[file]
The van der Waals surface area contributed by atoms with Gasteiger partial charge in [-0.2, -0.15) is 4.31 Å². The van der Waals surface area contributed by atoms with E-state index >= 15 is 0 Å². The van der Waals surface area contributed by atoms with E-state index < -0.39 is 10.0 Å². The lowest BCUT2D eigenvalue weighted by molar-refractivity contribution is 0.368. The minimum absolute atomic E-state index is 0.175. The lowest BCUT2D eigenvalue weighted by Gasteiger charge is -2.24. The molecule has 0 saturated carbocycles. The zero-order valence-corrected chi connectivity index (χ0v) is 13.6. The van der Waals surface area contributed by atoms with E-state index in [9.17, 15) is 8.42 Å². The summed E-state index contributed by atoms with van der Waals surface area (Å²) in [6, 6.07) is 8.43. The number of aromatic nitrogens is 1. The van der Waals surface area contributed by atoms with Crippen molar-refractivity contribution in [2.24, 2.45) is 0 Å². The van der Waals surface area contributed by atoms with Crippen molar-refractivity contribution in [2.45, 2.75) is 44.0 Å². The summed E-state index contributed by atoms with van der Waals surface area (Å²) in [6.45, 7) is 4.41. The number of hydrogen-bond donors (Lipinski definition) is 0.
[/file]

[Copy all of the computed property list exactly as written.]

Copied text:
The van der Waals surface area contributed by atoms with Gasteiger partial charge in [-0.2, -0.15) is 4.31 Å². The van der Waals surface area contributed by atoms with E-state index >= 15 is 0 Å². The van der Waals surface area contributed by atoms with E-state index < -0.39 is 10.0 Å². The lowest BCUT2D eigenvalue weighted by molar-refractivity contribution is 0.368. The minimum absolute atomic E-state index is 0.175. The lowest BCUT2D eigenvalue weighted by Gasteiger charge is -2.24. The molecule has 0 saturated carbocycles. The zero-order valence-corrected chi connectivity index (χ0v) is 13.6. The van der Waals surface area contributed by atoms with E-state index in [9.17, 15) is 8.42 Å². The summed E-state index contributed by atoms with van der Waals surface area (Å²) in [6, 6.07) is 8.43. The number of aromatic nitrogens is 1. The van der Waals surface area contributed by atoms with Crippen molar-refractivity contribution in [2.24, 2.45) is 0 Å². The van der Waals surface area contributed by atoms with Crippen molar-refractivity contribution in [2.45, 2.75) is 44.0 Å². The summed E-state index contributed by atoms with van der Waals surface area (Å²) in [6.45, 7) is 4.41. The number of hydrogen-bond donors (Lipinski definition) is 0.